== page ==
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The Center for Innovations in Medicine (CIM) is offering peptide microarrays and processing for immunosignaturing and other applications. The microarrays consist of peptides spotted or synthesized on standard glass slides or onto slicon dioxide, respectively.

Each peptide is a random sequence. The peptides are exactly 20 amino acids long with a constant GSC linker (for spotted arrays) or ~14 amino acids long with a GSG linker (for in situ synthesized arrays).  For spotted arrays, the 17 amino acids are generated by random choice of 19 amino acids (cysteine is excluded) and for in situ synthesized arrays, the 11 amino acids are generated by pseudorandom choice of 18 amino acids (cysteine and methonine are excluded).

Spotted microarrays

 

In situ synthesized microarrays

The Microarrays are printed on standard 75.4mm x 25mm (3 in x 1 in) glass slides, or synthesized on 8 inch wafers and diced into standard slides. The arrays can be purchased directly for use by the researcher or they can be processed in the Core. Data analysis can be provided. We recommend 10um 2-color scanners for the 10K microarrays and a 0.5um 2-color scanner for the 330K and 350K microarrays.  The CIM10K has been used in several different applications including:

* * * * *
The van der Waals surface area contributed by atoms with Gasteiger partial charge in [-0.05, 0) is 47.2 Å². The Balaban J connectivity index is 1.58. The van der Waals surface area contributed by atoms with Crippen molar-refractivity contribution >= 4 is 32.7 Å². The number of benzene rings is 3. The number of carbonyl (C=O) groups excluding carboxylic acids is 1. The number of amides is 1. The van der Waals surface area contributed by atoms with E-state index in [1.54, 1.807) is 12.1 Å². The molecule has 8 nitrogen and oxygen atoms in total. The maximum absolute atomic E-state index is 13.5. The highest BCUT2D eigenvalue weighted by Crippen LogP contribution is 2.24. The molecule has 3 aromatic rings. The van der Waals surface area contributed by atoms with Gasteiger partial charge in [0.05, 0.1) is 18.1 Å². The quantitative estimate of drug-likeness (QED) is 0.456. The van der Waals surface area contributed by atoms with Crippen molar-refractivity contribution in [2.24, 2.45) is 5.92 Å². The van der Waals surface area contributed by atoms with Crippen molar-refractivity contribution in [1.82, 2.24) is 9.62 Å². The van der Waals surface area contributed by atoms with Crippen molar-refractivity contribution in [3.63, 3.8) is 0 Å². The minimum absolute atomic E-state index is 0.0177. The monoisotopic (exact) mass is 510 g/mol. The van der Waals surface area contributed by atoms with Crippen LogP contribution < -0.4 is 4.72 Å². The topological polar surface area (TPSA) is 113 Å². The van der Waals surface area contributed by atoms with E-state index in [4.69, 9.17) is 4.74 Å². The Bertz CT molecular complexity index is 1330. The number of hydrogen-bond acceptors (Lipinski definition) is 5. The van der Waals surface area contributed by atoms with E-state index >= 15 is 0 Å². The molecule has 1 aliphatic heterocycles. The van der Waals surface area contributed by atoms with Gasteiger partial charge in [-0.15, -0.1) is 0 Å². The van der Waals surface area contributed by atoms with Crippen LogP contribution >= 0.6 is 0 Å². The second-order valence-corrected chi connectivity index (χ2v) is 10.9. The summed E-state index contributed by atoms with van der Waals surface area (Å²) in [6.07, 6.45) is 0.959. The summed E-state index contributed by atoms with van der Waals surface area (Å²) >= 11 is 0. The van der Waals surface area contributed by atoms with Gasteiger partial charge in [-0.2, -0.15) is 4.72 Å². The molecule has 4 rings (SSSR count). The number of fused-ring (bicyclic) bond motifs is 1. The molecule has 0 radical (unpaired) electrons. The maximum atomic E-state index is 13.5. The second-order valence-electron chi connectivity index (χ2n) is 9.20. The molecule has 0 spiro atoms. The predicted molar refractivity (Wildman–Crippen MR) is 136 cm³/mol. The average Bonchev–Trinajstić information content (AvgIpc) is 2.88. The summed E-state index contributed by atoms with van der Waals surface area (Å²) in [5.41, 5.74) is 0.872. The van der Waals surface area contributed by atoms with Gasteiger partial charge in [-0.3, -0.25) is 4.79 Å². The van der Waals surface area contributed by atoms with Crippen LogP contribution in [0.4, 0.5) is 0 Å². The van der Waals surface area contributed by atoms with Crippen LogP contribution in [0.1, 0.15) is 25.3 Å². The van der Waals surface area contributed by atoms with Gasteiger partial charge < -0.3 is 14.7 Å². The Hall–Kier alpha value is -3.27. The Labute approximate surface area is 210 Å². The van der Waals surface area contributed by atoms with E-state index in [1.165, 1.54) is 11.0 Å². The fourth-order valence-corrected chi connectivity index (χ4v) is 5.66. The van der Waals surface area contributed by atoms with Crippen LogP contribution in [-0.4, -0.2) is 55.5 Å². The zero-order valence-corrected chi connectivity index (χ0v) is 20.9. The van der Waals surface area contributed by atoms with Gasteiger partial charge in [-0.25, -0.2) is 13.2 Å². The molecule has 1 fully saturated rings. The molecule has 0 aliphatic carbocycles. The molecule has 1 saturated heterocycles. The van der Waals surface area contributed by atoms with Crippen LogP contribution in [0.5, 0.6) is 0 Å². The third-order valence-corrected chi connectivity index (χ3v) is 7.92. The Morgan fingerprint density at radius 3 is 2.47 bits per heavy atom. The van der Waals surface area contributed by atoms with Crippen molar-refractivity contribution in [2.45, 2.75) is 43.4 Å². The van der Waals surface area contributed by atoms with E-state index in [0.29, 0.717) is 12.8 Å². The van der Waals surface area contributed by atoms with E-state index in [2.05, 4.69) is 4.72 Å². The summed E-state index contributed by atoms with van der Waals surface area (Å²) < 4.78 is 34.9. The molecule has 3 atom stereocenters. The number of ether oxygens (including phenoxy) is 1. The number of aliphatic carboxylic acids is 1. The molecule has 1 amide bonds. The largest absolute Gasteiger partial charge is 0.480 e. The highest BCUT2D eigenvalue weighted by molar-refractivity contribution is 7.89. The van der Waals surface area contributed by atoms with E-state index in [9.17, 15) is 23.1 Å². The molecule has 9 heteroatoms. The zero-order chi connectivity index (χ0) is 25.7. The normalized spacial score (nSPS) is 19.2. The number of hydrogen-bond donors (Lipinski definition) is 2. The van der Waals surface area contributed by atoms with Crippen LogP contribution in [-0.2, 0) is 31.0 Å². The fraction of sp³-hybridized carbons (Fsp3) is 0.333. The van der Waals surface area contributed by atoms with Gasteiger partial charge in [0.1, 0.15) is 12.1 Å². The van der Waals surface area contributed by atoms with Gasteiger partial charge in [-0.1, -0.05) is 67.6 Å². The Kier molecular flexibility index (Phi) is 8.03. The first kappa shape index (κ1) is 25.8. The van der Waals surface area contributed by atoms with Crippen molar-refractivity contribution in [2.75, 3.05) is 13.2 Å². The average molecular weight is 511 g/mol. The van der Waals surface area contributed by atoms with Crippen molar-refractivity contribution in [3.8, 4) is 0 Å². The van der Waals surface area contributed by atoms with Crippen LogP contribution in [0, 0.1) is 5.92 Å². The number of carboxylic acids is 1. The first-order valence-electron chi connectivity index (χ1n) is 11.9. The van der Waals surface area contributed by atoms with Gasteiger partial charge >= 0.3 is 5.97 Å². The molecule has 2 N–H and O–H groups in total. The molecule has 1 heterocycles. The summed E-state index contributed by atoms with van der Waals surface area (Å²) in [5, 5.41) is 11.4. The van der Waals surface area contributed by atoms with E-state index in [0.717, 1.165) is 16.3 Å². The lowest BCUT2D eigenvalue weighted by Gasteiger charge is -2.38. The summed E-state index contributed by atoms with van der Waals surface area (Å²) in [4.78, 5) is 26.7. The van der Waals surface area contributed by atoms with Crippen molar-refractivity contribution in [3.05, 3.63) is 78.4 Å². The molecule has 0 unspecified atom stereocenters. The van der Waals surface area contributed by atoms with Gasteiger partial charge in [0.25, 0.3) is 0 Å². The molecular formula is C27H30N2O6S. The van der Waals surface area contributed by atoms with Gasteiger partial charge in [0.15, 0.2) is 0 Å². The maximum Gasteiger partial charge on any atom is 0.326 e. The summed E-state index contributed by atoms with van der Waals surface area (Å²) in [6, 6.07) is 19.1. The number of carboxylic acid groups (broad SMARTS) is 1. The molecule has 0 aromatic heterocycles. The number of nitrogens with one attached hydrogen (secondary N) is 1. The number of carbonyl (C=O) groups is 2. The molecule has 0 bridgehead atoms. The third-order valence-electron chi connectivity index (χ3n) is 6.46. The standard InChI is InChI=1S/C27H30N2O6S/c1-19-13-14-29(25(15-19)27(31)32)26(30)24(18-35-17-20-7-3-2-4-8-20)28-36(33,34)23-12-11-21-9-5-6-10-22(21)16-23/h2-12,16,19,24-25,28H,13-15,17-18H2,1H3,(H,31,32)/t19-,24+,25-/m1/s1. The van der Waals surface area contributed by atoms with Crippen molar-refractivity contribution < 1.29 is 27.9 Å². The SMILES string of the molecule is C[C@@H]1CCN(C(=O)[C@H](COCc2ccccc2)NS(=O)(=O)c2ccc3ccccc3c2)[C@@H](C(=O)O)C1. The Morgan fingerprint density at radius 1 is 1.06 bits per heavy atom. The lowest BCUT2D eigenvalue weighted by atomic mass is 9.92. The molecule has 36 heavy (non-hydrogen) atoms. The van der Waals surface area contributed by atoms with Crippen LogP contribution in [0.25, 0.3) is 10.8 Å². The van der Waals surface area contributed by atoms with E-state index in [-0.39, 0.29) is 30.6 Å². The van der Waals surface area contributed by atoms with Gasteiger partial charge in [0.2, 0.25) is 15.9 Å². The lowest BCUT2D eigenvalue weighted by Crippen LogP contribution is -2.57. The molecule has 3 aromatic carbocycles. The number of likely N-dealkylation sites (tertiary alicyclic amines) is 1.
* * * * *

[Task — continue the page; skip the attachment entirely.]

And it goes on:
• Immunosignaturing: A small sample of serum, saliva or other fluids can be analyzed for the antibody signature on the array. This procedure is very sample sparing and sensitive to changes in health status. It can be used to characterize vaccines/infections or to develop diagnostics for chronic diseases.
  • Ligands: Proteins, viruses, bacteria or cells can be applied to the arrays to find peptide ligands. Conditions for binding can be controlled relative to temperature, solvents or competitors. The Synbody technology provides a method to increase specificity and affinity by linking peptide ligands. Initial leads can be readily improved by a simple maturation procedure.
  • Cell binding and peptide antimicrobials: Prokaryotic and eukaryotic cells and viruses have been labeled and bound to the peptide arrays to identify cell binding or cell-lytic peptides.